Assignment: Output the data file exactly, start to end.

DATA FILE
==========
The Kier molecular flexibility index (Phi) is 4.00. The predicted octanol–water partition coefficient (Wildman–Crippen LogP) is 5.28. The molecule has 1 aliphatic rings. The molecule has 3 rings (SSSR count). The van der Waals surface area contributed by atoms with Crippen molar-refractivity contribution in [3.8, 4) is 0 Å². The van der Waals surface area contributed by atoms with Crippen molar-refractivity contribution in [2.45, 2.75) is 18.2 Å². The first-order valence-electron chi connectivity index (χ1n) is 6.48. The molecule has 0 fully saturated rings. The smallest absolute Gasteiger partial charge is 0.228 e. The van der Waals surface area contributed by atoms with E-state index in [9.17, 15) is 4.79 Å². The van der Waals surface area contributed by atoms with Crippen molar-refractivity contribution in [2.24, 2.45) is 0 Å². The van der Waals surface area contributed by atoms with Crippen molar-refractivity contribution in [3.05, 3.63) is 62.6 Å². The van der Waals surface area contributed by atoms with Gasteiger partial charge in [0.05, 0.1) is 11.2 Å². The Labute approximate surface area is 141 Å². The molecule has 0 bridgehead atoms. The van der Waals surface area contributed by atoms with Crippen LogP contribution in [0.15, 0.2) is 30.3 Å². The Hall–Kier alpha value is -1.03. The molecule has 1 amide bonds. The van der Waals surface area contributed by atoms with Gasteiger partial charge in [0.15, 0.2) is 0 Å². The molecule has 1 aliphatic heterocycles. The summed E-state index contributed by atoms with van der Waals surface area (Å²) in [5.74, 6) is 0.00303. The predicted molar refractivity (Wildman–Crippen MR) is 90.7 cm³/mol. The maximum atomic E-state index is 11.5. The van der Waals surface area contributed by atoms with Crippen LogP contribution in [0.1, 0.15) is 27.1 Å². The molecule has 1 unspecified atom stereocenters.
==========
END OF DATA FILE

The Kier molecular flexibility index (Phi) is 4.00. The predicted octanol–water partition coefficient (Wildman–Crippen LogP) is 5.28. The molecule has 1 aliphatic rings. The molecule has 3 rings (SSSR count). The van der Waals surface area contributed by atoms with Crippen molar-refractivity contribution in [3.8, 4) is 0 Å². The van der Waals surface area contributed by atoms with Crippen molar-refractivity contribution in [2.45, 2.75) is 18.2 Å². The first-order valence-electron chi connectivity index (χ1n) is 6.48. The molecule has 0 fully saturated rings. The smallest absolute Gasteiger partial charge is 0.228 e. The van der Waals surface area contributed by atoms with E-state index in [9.17, 15) is 4.79 Å². The van der Waals surface area contributed by atoms with Crippen molar-refractivity contribution in [2.24, 2.45) is 0 Å². The van der Waals surface area contributed by atoms with Crippen molar-refractivity contribution in [3.05, 3.63) is 62.6 Å². The van der Waals surface area contributed by atoms with Gasteiger partial charge in [0.05, 0.1) is 11.2 Å². The Labute approximate surface area is 141 Å². The molecule has 0 bridgehead atoms. The van der Waals surface area contributed by atoms with Crippen LogP contribution in [0.15, 0.2) is 30.3 Å². The Hall–Kier alpha value is -1.03. The molecule has 1 amide bonds. The van der Waals surface area contributed by atoms with Gasteiger partial charge in [0.15, 0.2) is 0 Å². The molecule has 1 aliphatic heterocycles. The summed E-state index contributed by atoms with van der Waals surface area (Å²) in [5.74, 6) is 0.00303. The predicted molar refractivity (Wildman–Crippen MR) is 90.7 cm³/mol. The maximum atomic E-state index is 11.5. The van der Waals surface area contributed by atoms with Crippen LogP contribution in [0.1, 0.15) is 27.1 Å². The molecule has 1 unspecified atom stereocenters.